Iran Jaya is a land of contrasts, with some of the impenetrable jungles in the world and snowcapped mountain peaks towering over glacial lakes. Irian Jaya is Indonesia's largest and easternmost province and covers the western half of the world's second largest island. It is a land of exceptional natural grandeur, with beautiful scenic beaches, immense stretches of marshlands, cool grassy meadows and powerful rivers carving gorges through dense primeval forests. The most heavily populated and cultivated parts of the island are the Paniai Lakes district and Baliem valley to the east.
The people of the island can be divided into more than 250 sub-groups, including the Marind anim, Yah'ray, Asmat, Mandobo, Dani and Afyat. Those in the central highlands still, maintain their customs and traditions, virtually untouched by outside influences. The different tribes have lived, for the most part, in isolation from even one another, resulting in an incredibly diverse mixture of cultures.
The coastal regions of Irian Jaya, however were visited as early as the 7th century by traders from Sriwijaya. European traders looking for spices began arriving in the early 16th century, and have left historical footprints in the area with names such as Bougainville, Cape d'Urville and the Torres Straits. It was the Dutch who made the most lasting impact on the island, when 1828 they formally made Irian a Dutch Territory, which it remained until 1962.
The Provincial capital of Jayapura is situated on hills which overlook the sea, and accessible by boat and plane. It was here that General Mac Arthur assembled his fleet for the invasion of the Philippines during the world war. Regular flights to other major parts of the archipelago are available with Garuda and Merpati Nusantara Airlines.
Jayapura is the capital and the biggest city of this easternmost province. It is a neat and pleasant city, built on the slope of a hill overlooking the bay. General Douglas Mc Arthur's World War II quarters still stand here. The Museum Jayapura is located on the Cenderawasih University campus. Tanjung Ria Beach known as base G by the Allies during World War II, is a popular holiday resort with facilities for water sports.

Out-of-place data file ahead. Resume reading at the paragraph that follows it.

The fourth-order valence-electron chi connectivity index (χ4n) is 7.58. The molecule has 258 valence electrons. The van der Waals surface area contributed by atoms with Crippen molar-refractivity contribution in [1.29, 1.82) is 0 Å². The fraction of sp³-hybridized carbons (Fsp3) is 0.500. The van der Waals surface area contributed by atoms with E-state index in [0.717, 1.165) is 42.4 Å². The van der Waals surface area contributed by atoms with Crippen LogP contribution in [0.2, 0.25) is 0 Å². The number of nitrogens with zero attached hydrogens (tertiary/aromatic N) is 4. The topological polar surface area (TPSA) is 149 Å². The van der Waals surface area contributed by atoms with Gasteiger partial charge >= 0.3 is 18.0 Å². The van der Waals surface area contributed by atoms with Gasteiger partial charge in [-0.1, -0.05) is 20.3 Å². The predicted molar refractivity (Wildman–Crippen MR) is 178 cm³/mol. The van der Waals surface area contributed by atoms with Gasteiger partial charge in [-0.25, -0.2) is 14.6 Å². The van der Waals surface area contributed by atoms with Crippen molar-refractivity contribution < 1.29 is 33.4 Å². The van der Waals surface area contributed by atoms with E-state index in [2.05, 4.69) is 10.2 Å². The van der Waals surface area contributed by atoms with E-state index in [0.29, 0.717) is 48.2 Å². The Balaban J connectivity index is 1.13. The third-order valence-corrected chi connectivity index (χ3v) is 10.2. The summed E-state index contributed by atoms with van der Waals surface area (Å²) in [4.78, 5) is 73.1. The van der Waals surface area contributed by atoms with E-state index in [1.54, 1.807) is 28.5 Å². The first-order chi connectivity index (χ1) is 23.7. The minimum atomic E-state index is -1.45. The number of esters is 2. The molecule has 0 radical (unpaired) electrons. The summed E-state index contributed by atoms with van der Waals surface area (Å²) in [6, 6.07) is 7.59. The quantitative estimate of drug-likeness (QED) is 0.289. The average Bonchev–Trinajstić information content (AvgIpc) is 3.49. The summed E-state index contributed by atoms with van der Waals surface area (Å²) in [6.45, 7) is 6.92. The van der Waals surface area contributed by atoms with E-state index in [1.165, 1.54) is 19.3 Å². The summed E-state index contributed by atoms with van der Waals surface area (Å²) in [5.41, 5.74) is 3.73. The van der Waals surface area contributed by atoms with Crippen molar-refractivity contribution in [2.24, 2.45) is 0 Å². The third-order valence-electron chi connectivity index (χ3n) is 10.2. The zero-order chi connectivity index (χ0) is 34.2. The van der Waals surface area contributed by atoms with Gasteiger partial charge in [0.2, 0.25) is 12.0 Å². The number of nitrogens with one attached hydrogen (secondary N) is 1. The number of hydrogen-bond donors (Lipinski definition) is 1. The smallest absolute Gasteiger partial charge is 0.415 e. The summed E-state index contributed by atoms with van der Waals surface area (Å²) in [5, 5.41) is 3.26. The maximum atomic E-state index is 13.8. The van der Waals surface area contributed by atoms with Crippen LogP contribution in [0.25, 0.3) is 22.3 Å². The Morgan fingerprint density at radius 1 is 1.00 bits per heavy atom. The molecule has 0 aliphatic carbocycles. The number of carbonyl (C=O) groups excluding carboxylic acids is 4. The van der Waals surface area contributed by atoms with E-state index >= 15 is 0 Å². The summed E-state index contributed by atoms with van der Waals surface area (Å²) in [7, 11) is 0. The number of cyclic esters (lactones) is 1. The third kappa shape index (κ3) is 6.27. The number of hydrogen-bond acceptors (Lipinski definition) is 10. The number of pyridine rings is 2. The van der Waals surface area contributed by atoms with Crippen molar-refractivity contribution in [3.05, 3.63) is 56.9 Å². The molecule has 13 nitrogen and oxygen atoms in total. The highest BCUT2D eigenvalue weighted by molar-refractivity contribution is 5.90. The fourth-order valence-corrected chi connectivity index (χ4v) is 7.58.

A short trip from Jayapura, Lake Sentani is still virtually untouched by tourism. The people who call the shores of this magnificent lake home still lived in a traditional manner, and a renowned for their wood-working and pottery.
Biak, a town on an island of the same name in Cenderawasih Bay, is Irian Jaya's main gateway. It has a better infrastructure than most other places in the province. There are some good beaches on Biak island, the most popular of which is good for swimming and sky-diving, and Korem on the north coast, where one can watch young men dive for pearls. Supiori Island, just north of Biak, has a wilderness reserve and traditional villages where visitors are welcome.
Named after the big casuarina trees which grow in the area, Kasuarina Cape is just two kilometers from Sorong, on the Birds Head peninsula of northern Irian Jaya. Good for swimming and recreation.
The Asmat people, who lived along the remote southeast coast, are famed for their artistic "primitive" woodcarving. Modern civilization did not reach this area until recently. Agats has an interesting museum filled with woodcarvings and objects. Amats craft received a boost in the late 1960s under a United Nation supported project encouraging local craftsmen to keep their art alive. Much of the area is still untamed wilderness.
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